Novak Djokovic denied visa: World Number 1 could be deported but fans protest on tennis star's behalfTennis
Crowds at Australian Open to Be Capped, Covid19 Restrictions Limit Crowds to 50% for Grand Slam
- The Australian government has decided to cap the crowd capacity at 50% for the upcoming Australian Open
- The decision to limit crowd capacity at the Australian Open was made to curb the spread of Covid19 cases
- Numerous Covid19 restrictions were put in place ahead of the Australian Open including the limiting of crowds in attendance
In a bid to stem a rise in Covid19 cases at the first grand slam of the year, organisers at the Australian Open have capped the number of spectators allowed in attendance at matches.
Crowds at the first grand slam of the year will be capped at 50% capacity in a bit to stem a potential rise in Covid19 cases.
Fans will also have to wear their face masks at all times except when they're eating or drinking and they will have to socially distance themselves while indoors, ENCA confirmed.
The Guardian reported that the Victorian government released a statement in which they also added that ventilation would also be improved at Melbourne Park, just one of the measures put in place.
“As Covid-19 hospitalisations and cases continue to rise in Victoria, these mitigation strategies are proportionate and designed to assist in limiting the spread of Covid-19,” the statement read.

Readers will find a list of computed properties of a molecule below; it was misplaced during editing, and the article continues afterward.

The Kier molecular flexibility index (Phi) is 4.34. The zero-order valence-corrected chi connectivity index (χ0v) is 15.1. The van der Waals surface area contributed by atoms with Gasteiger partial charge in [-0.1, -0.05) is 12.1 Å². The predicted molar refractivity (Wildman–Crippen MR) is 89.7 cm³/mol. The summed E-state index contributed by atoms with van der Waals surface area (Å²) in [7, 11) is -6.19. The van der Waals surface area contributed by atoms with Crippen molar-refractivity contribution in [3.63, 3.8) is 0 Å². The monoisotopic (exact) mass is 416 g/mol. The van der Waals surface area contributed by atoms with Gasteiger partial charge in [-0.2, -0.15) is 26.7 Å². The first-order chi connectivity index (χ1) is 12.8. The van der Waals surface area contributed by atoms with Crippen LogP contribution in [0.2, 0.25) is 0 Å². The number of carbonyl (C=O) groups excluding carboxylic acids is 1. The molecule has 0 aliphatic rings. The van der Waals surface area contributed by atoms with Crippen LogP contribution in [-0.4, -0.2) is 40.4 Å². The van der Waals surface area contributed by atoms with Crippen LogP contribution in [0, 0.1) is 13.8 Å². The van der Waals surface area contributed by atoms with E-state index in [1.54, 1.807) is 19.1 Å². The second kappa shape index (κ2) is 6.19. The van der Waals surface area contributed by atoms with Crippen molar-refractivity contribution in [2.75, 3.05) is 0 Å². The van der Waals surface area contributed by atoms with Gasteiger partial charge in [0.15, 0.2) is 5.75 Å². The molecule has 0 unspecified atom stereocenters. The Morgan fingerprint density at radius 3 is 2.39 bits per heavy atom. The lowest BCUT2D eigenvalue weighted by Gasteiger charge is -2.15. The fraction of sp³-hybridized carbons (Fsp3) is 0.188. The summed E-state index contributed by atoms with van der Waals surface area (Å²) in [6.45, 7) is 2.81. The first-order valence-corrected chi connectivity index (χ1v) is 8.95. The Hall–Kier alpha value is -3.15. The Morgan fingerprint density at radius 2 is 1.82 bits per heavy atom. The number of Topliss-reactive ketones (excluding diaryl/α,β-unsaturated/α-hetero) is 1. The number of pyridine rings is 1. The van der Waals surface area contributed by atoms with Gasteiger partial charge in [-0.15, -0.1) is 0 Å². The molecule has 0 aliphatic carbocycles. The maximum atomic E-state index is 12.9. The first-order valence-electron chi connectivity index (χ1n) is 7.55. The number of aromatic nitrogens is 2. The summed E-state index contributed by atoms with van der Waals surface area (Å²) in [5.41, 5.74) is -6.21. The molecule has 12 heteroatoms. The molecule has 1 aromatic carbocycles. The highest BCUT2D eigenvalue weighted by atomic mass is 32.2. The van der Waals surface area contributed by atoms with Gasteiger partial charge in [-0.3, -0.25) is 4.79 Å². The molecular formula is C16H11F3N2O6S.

Fans react to the news that crowds will be capped at the Australian Open
Fans took to social media following the announcement that there would be a limit on the crowd capacity at the Australian, but most comments still centred on the Novak Djokovic drama.
"Masks outdoors in the heat? What health advice is this?"
"Is that to tame down the booing if Dojovic gets to play?"
"Why should we go by r the rules if that tennis player is not..who is he. God"
Novak Djokovic caught in a lie, world number one admits errors were made as he faces deportation once again
In other tennis related news, the Novak Djokovic vs Australia saga is far from over and the world number one could soon be deported before the start of the Australian Open, Sports Brief earlier reported.
Premier League club to ban parents of children who run onto the pitchFootball
Djokovic was detained in a Melbourne hotel as he awaited deportation before a judge overturned the decision and released the star. But despite being cleared and allowed to play in the upcoming Australian Open, Djokovic could yet be deported as he admitted that there were 'errors' with his paperwork before he arrived in Australia.
Sport24 reported that Djokovic admitted that there was an error on his Australian travel declaration, where he accidentally stated that he would not be flying for 14 days before jetting off to Melbourne. Djokovic claims that his agent was responsible for the paperwork error.